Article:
May 2021

Jacobs Farm: Growing Herbs in Greenhouses with EnviroMonitor

Sandra Belin and Larry Jacobs walk the fields of their Pescadero, California farm, where their farm story began.

Over 40 years ago, Larry Jacobs and his wife Sandra Belin acted on their urge to get back to the land and started growing veggies on eight coastal acres in Pescadero, California. They were one of the first certified organic farms.

You may have seen Jacobs Farm herbs in your local grocery store. But there's so much more to the Jacobs Farm story.

Today, that dream has grown to encompass seven sites along California’s central coast. Jacobs Farms Del Cabo is now an industry leader in organic herbs, producing over 30 different fresh culinary herbs and veggies relished by chefs and home cooks across the United States and Canada. If you are a fan of fresh, flavorful, organic herbs, tomatoes, and other veggies, you have probably enjoyed Jacobs Farms del Cabo’s produce:  they are carried by many grocery stores including Whole Foods and Trader Joes (under private label).

Larry’s and Sandra’s passion for benefiting the community and environment has fueled this expansion. They see their role as one of nurturing: they nurture their plants, the soil, their customers, and the Earth.

But wait, there’s more. Larry and Sandra also founded the Del Cabo Collective which trains and supports organic farmers in Mexico. With over 1,250 farming families in Baja California and central Mexico, the collective grows organic tomatoes, peppers, squash, and more.

And if you thought that was enough, think again. Larry and Sandra have their earth-loving fingers in more projects including coastal conservation at Wilder State Park in Santa Cruz County, helping educate the public about organic agriculture at Martial Cottle Park in San Mateo County, and working with Cal Poly San Luis Obispo just north of Santa Cruz at their Swanton Pacific Ranch.

At their site in the agricultural town of Watsonville, just a few miles south of Davis Instruments in Hayward, Jacobs Farm grows their beautiful herbs year-round in 10 acres of greenhouses. They rely on a Davis EnviroMonitor system to monitor and help control temperature, relative humidity, leaf wetness, and soil moisture.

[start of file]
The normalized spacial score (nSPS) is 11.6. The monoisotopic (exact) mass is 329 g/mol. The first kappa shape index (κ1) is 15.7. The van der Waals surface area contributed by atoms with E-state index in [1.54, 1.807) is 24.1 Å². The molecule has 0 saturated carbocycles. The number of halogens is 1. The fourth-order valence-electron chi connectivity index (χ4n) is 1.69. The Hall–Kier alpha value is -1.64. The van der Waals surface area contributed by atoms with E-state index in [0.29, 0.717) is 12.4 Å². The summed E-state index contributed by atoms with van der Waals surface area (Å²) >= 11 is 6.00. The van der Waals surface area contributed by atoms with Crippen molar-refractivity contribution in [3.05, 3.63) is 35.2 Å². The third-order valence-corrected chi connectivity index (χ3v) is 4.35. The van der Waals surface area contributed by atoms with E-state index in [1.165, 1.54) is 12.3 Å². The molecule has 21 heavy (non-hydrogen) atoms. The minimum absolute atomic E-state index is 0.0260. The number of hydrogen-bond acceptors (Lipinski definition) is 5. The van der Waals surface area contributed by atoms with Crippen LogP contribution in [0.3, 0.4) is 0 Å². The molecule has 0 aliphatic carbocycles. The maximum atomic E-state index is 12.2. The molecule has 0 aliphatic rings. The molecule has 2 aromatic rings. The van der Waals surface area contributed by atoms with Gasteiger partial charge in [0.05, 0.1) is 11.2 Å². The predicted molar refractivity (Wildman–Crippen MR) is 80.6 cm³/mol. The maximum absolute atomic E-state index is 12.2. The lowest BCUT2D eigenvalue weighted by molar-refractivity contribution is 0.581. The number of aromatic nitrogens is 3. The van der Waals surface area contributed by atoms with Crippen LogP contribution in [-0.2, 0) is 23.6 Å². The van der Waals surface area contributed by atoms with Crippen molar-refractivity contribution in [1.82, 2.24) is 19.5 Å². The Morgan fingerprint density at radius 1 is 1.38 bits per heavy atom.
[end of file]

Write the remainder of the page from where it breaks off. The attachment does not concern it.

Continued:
Operations Director Leo Segura walks among the fragrant rows of basil in the Jacobs Farms greenhouse.

Leo Segura, the Operations Director at the Jacobs Farms Watsonville site, told us, “Humidity and temperature are everything in a greenhouse. The greenhouses have automatic vents that open and close, but our Vantage Pro2 GroWeather gives me a secondary check. It also lets me know when the winds pick up so I can close any vents so they aren’t damaged by high winds. It helps me decide when to turn on fans inside to control humidity, too.”

A Vantage Pro2 ensures that high winds won't damage open vents on the greenhouses.

That Vantage Pro2  is one part of the EnviroMonitor system. The others are inside: EnviroMonitor Nodes and an EnviroMonitor IP Gateway that helps the team make irrigation and pest control decisions.

Walking into a Jacobs Farm greenhouse is magical. The scent of basil and sage rise in the mildly warm air to greet you (and make you crave pizza…). Tidy, weed-free rows of herbs fill greenhouse after greenhouse.

“We try to keep the temps 8 to 10 degrees above the outside during cool months,” Leo said. “And we control weeds by covering the beds with plastic, and by steaming the soil.”

An EnviroMonitor Node with Sentek soil moisture and soil temperature sensors is mounted in a row of bright green chives.

“What we want to do is create a cycle. We don’t want to overwater. We look at soil moisture at 4”, 8”, and 12”. We aim for about 25% soil moisture at 8”.  We find that irrigating for 20 minutes gives us good soil moisture at that depth,” Leo told us.

In a row of basil, another Node reports soil moisture and leaf wetness.

The Nodes send data to the farm’s EnviroMonitor IP Gateway, currently mounted just inside the door of the chive greenhouse.

Can you see it? The small, but mighty, EnviroMonitor IP Gateway was in a place of honor inside the greenhouse the day we visited. With a range of up to 1,000 feet, it usually lives in the office. 

While the greenhouse keeps the plants safe from freezing (this is California, but it does get cold!), many insect pests, and wind damage inside, the Jacobs Farm team still has to mitigate pests, weeds, and diseases.

“I pay attention to humidity,” Leo said. “Here in Watsonville, we have 25 weeks of cloudy weather a year. When it is wet outside, fungal diseases like downy mildew can be a problem – especially with basil. Our EnviroMonitor system helps me know when to open vents or run the fans.”

Leo uses the WeatherLink app on his phone to keep an eye on conditions inside and outside the greenhouse, 24/7.

Any threats to the Jacobs Farm plants are dealt with using organic and sustainable methods. Careful soil management, crop rotation, composting, and use of organic pest control produces healthy plants that are delicious and good for people and the environment.

Next time you see a bunch of fragrant basil or a box of perfect cherry tomatoes with the Jacobs Farm Del Cabo logo on the shelf at your local market, put it in your cart. You’ll be enjoying Larry and Sandra’s dream along with the luscious flavors. And you can whisper a little thanks to EnviroMonitor for its role in bringing this food to your table too.

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